It’s not what he expected when he took a job manning a salad station in Northport. All James Tchinnis was looking for was a break from the frantic life of a cook who’d bounced around the boroughs for years. After the last NYC restaurant he worked in closed, the Commack native considered it a sign he should slow down, move back in with his parents in Northport and recharge. He figured after six months—a year tops—he’d save enough cash to head back. But on his first day it became less about cooking and more about a girl.
After spending the better part of the 90s living the “pirate life” of a cook, a lifestyle described in Anthony Bourdain’s Kitchen Confidential, the lower pressure job at what was then called the Bayview Bistro was perfect. “That place changed my life,” Tchinnis says. “It’s where I met my wife who was working as a waitress.” That “year max” turned into nine and he eventually bought the place with partners and changed the name to Bistro 44. But the trouble with being a part owner—even when your part is that of the chef—is compromising. “Them telling me what to cook was the demise,” Tchinnis says. “Let me do what I want to do and it will work. But they didn’t believe in it.” Fortunately Julie, his wife, did so they went restaurant shopping.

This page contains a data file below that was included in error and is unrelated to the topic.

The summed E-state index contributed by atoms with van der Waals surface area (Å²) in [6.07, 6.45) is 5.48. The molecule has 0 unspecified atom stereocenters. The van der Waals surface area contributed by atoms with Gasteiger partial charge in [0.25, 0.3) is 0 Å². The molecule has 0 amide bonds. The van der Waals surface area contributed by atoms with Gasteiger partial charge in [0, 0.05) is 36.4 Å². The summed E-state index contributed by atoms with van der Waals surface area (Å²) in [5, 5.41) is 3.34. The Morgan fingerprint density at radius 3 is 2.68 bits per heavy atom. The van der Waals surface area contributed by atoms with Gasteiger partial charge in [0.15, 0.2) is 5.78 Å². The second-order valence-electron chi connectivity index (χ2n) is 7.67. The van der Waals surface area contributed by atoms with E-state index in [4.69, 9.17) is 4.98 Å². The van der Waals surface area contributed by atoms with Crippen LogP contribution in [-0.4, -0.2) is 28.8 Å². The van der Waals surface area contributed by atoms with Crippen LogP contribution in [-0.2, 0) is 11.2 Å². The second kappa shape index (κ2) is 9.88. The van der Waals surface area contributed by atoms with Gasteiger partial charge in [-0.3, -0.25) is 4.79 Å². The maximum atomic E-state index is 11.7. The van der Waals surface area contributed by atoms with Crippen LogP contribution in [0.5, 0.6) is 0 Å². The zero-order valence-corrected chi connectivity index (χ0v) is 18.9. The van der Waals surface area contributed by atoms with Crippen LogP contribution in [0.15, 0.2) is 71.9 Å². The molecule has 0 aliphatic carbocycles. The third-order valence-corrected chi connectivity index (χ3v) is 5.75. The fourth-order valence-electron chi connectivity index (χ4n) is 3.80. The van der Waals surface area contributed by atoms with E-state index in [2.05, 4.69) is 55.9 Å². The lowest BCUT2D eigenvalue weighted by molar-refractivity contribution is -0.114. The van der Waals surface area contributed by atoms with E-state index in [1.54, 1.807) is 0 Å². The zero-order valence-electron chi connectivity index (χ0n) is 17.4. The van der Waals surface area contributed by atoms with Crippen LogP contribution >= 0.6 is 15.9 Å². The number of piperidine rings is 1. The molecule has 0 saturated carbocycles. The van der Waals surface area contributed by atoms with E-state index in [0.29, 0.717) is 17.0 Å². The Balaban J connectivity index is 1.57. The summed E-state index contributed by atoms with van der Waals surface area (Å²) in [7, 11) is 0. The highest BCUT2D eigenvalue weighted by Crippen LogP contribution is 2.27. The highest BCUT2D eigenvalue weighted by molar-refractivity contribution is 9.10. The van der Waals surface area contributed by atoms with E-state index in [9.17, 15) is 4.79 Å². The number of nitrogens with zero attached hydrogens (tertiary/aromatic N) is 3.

They bought an 800-square-foot soup joint in Huntington. Tchinnis walked in, made the owner an offer and two days later he owned the bones of what became Swallow. “I wanted to do small plates because that’s how my wife and I eat out,” he says.
“When we go to a restaurant we just get a bunch of appetizers.” The concept is simple yet radical: A cozy neighborhood space where guests sit around the small exposed kitchen and talk with the chefs who are cooking their food. “While people are waiting I’ll take a spoon out of a pan and say ‘open your mouth’ and stick mac and cheese in their mouth,” Tchinnis says. The menu is a mix of his Italian (osso buco ravioli) and Greek (moussaka) background with twists on American dishes like chicken and waffles, tuna tartar, mac and cheese and steaks with chimichurri sauce, but all on a smaller scale.
The experiment worked, though he’s not surprised. “We’re going to cook the food we want and we’re going to do what we believe in. And when you believe in something, it’s passion, it’s not going to fail,” Tchinnis says. Vindicated, Tchinnis is working harder than ever opening Swallow East in Montauk while expanding the Huntington location to 50 seats. Still the key remains the same: “With Swallow [Julie] believed in me—that’s all I really needed was her to believe in me.”
Where the Chefs Eat:
Living and working in Huntington Village, one of the busiest restaurant scenes on Long Island, has advantages: You never have to walk too far for a good meal. When he eats out, Tchinnis usually finds himself with a plate of sushi at Kashi Japanese or tacos at Besito.